As a scientist meets with a statistician, the statistician asks many questions! The statistician tries to get a good grasp of the problem and will therefore really probe the scientist about exactly the question at hand. The statistician will also question and try to assess what limitations are evident in the problem and what are the best ways to overcome these limitations. Also, due to the amount of probing, statisticians can sometimes help scientists think of questions about their research that they did not even consider.
The goals of the statistician and scientists are the same – they both want the best research conducted with appropriate answers and solutions. With that said, the statistician must understand the data, the problem and the question to develop the correct methodology to use in analyzing the data.
Scientists should provide as much background information on the topic as possible. Keep in mind that the statistician might not have a background in your area, so be prepared to provide basic information. Try not to use too much of the jargon that is specific to your area. Be patient….this is true for both the statistician and scientist. In most cases, the two areas will have different terminologies. Keep in mind that the scientist needs to clearly relay all pertinent information about the problem, and the statistician needs to relate the correct methodology needed to analyze the data. This may take some time, but it is important for both parties to have this understanding. Communicate! Just as we mentioned previously that the scientist needs to communicate the problem well, the statistician also needs to communicate the analysis well. For example, if the analysis requires a certain assumption (for example, normality), then it is important for the statistician to relay this information and ensure that it makes sense that this assumption holds for the data. To get the best results, the scientist and statistician need to communicate throughout the entire process.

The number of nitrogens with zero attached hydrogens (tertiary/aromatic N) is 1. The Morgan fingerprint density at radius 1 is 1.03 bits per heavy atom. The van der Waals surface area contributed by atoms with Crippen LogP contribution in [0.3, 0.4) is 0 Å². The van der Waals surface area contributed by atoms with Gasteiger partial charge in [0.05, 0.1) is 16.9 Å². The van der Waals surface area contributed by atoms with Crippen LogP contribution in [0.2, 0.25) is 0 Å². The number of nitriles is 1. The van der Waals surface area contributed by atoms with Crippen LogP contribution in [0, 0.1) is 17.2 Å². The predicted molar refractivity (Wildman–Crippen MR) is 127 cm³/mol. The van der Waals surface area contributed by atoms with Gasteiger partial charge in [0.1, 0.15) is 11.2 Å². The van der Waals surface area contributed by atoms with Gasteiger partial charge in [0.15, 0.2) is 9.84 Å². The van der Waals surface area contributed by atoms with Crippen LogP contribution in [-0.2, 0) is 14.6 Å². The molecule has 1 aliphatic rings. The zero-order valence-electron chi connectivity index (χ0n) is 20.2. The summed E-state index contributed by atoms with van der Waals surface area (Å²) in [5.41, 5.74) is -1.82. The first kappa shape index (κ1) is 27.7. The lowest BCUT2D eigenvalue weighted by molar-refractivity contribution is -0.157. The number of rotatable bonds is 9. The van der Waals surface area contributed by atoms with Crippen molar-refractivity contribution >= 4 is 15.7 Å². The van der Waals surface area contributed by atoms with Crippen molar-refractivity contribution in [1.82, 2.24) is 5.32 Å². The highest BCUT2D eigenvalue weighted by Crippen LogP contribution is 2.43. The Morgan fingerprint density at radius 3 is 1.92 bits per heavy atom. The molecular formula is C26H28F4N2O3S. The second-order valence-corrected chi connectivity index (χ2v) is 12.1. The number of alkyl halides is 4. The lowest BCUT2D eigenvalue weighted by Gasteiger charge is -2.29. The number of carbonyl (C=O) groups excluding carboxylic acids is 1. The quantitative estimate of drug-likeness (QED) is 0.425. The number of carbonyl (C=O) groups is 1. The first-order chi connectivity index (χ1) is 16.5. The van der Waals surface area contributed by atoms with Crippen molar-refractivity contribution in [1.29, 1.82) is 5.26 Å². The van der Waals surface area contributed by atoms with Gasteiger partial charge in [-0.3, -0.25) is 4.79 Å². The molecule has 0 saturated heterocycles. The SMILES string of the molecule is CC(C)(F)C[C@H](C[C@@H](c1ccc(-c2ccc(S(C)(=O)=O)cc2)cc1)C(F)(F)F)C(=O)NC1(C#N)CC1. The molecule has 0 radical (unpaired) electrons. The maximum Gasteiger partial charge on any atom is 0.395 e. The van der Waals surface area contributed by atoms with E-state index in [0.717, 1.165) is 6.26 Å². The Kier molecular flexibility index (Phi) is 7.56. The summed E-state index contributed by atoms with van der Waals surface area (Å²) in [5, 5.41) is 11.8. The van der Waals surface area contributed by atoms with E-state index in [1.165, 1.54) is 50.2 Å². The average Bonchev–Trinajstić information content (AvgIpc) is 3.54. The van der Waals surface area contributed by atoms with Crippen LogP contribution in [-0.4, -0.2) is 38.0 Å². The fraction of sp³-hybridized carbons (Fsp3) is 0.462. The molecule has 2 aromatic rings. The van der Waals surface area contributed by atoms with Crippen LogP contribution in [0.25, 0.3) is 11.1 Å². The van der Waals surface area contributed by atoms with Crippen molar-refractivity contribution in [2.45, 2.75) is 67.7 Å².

Many biology papers use outdated or just plain wrong statistical methods and visualizations. You can do better, but you may get pushback (sad, but common). Your statistics colleague can teach you how to explain the better analysis methods that you are using, and serve as the expert to convince reviewers.
This topic from the stats side, http://simplystatistics.org/2013/10/09/the-care-and-feeding-of-your-scientist-collaborator/
Scroll down for some excellent comments at http://stats.stackexchange.com/questions/5597/statistics-collaboration
Everyone has a professional association – check out these statistics societies’ conferences, http://ww2.amstat.org/meetings/csp/2017/conferenceinfo.cfm and http://www.amstat.org/ASA/Meetings/Joint-Statistical-Meetings.aspx?hkey=bc3bc257-950f-44f8-aed6-b37736571bfc
Ann’s opinion article about this kind of collaboration – http://journal.frontiersin.org/article/10.3389/fpls.2014.00250/full
Ann’s highlights: published with statistician and computer science collaborators, funded by USDA and NSF, chair of Gordon Research Conference on Quantitative Genetics, UNCW mentor award
Susan’s highlights: published with various scientists and computer scientists; AE of Environmetrics; Council of Section representative for the Risk Analysis Section of ASA; elected member of the International Statistics Institute« Previous Next »